April 15, 2009
Rankings and institutional identity
Brian Leiter has suggested, with good reason, that bloggers not post the US News law school rankings when they come out.
That's not to say, though, that they should not be discussed, vigorously. I doubt that Brian would disagree, since he often does exactly that. We can and should critique the rankings, because (among other harms) they are a force against diversity of purpose within legal education.
The rankings have come to shape the way we value ourselves, and that is something we should try to control more directly. Self-definition by individual institutions is crucial to ideological diversity, and one weakness of the rankings is that a uniform, centralized set of defining criteria are put in a numerical order, taking that task of self-definition out of our hands. Chicago is not Appalachian is not Notre Dame is not Northeastern, and that is as it should be. When they become more alike, something important to students and society is lost.
-- Mark Osler
April 13, 2009
Is a bad economy good for encouraging innovative career paths for lawyers?
This New York Times article reports that Skadden, Arps is offering "all of its associates — about 1,300 worldwide — the option of accepting a third of their base pay to not show up for work for a year ... [and] is helping associates find pro bono work, and is encouraging them to do so." In addition to thinking Skadden has come up with an innovative way to try to weather the downturn, I cannot help but wonder if a bad economy may be helping some lawyers, especially those feeling trapped by golden handcuffs, find innovative paths to professional and personal success.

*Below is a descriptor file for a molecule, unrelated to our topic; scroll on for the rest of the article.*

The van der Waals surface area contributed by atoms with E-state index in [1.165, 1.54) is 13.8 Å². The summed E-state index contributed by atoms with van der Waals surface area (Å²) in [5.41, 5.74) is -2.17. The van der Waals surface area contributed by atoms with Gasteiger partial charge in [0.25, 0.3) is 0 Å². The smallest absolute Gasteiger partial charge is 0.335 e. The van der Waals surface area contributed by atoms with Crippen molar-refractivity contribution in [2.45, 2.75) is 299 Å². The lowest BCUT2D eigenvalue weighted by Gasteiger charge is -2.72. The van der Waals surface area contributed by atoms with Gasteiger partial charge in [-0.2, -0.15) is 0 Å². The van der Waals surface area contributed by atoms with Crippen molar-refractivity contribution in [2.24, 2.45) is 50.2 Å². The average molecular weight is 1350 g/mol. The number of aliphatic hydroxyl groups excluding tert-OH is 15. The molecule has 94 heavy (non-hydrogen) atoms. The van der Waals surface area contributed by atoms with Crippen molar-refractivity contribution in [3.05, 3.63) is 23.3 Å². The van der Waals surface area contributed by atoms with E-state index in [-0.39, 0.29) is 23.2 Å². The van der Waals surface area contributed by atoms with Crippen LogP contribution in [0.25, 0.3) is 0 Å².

Over at my sentencing blog, a North Carolina lawyer reports here that he is "working with a Skadden Arps associate in the pro bono program on a significant criminal sentencing project in North Carolina." I am hoping that others are likewise using the rough economic times to discover that there are engaging and important legal opportunities that do not flow through the offices of massive law firms.
Relatedly, I am finding that it is a bit easier to convince my students to explore seriously clerkships and other government and public-sector positions before assuming that life in the private sector is the only sensible and lucrative way to get a law career started. (Then again, I suspect that most everyone will conveniently and perhaps blissfully) forget all the hard lessons usefully learned during these lean times as soon as the next lawyer-friendly boom starts heating up.)
Posted by DAB